So, of course, it is a valuable question to ask why we are facing a situation where we are seeing poorer results in international rankings. Australia has slipped up to 14 places compared to other countries. That is why this government has specific responses to the problems that we are seeing—not just in funding but in other matters in education that require key attention. That is what the experts are saying. They are talking about things like teacher quality; they are talking about effective classrooms; and they are talking about improving STEM. You will see in the policies that the Australian government is bringing forward that they are built on a strong evidence base, ensuring that we have directed strategies that will improve learning outcomes for all Australian students regardless of their school and background.

While funding is absolutely important and central, it is important to remember that, when you have a government in chaos, like the Rudd-Gillard-Rudd governments, who run around negotiating with states money that they do not have—that they have to borrow, that they have no intention of living up to—that it is up to the next government that is elected to office to come forward and realistically deal with the funding mess that was left to us by a Labor government that promised the world without any intention of ever actually funding those increases in education.

Our goals for future reform include boosting literacy, numeracy and STEM performance—and the Prime Minister today spoke powerfully in question time about the need to boost literacy, numeracy and STEM. Sometimes members opposite scoff at these things, but these are core and central to the problems that we are facing in education. Our goals include improving the quality of teaching and school leadership; preparing our students for a globalised world; and focusing on what is most important within the education system.

The Quality Schools, Quality Outcomes plan that the government outlined earlier this year has more than a dozen initiatives: a back to basics focus on literacy and numeracy—and, again, we do not apologise for focusing on literacy and numeracy in our education system, as it is indeed central to this government's philosophy; more qualified teachers in science, technology, engineering and maths subjects; ensuring students complete a maths or science subject before they graduate; and setting minimum literacy and numeracy standards for year 12s. Through the Quality Schools, Quality Outcomes policy, I and the government know that the answer will be in highly skilled maths and science teachers implementing teaching strategies that have been proven to work.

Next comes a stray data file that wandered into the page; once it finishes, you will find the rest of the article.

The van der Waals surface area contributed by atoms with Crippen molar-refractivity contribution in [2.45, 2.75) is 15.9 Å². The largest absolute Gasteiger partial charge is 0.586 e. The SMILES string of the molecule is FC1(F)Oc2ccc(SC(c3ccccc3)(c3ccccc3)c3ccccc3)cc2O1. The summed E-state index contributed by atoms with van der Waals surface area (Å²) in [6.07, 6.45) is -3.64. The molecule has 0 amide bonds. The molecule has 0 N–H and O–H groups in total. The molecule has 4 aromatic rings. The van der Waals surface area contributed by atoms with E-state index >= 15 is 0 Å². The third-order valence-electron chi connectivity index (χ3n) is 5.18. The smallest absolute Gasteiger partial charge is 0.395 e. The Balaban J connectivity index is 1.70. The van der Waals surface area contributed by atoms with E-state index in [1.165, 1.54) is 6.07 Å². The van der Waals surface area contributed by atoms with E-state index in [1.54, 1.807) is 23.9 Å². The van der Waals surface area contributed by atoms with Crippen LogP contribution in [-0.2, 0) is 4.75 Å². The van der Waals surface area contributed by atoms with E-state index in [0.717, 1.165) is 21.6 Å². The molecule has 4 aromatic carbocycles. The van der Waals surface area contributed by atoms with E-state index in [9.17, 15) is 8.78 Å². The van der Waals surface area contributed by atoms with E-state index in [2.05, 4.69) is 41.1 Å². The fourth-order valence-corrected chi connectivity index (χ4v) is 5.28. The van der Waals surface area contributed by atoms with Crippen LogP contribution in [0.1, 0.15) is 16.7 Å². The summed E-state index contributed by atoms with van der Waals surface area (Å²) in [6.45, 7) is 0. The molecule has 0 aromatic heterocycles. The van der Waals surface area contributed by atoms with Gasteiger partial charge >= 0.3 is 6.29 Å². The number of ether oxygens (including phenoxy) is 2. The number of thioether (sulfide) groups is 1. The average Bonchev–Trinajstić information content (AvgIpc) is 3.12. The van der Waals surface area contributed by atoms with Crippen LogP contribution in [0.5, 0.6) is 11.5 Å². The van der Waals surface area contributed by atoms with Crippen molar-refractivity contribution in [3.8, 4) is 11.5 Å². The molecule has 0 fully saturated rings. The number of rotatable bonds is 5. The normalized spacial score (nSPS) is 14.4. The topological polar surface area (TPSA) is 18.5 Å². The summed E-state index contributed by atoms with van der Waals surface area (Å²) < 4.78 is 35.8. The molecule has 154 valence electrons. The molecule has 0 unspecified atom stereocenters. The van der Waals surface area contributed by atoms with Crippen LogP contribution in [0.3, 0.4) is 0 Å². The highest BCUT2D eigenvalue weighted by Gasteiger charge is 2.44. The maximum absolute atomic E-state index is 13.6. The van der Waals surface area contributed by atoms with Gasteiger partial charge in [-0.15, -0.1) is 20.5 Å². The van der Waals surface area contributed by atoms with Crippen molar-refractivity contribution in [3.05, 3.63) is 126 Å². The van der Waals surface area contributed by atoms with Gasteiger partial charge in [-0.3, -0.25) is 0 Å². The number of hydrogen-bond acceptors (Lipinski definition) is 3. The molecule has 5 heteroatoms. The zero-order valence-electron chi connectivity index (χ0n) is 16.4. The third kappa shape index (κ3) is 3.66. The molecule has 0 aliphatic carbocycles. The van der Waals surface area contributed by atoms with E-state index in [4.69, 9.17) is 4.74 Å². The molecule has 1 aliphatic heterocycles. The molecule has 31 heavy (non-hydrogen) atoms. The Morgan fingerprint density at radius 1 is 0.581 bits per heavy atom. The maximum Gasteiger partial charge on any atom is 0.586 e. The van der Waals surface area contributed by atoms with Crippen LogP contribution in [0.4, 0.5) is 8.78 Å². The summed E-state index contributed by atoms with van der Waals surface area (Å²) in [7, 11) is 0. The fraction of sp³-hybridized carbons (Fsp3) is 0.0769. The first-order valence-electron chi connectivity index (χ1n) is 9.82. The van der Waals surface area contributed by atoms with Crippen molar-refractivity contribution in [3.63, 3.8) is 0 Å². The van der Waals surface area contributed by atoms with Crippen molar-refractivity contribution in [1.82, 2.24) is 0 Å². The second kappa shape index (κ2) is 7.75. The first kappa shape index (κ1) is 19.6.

We are often criticised by the party opposite for not doing things in STEM. But in December 2015—not this year but over a year ago—we announced $64.6 million under the education and training portfolio as part of a national innovation and science agenda. This included expansion of the University of Adelaide's CSER digital technologies teacher program, with $6.9 million over four years to expand their unique online learning program. We have seen $8 million over four years to provide disadvantaged areas with access to specialist ICT teachers—and this was announced on 21 January this year; $4 million over two years for a pool of digital literacy school grants, expected to fund over 100 projects; and STEM partnerships with schools all around the country.

It does not stack up that all we need to do in our education system is simply spend more money. We must look at what we are doing. We must look at the quality of what we are doing. It is this government that will focus on greater quality outcomes, improving literacy and numeracy in our education system and making sure that the money that we do spend is wisely spent on the programs to lift education results.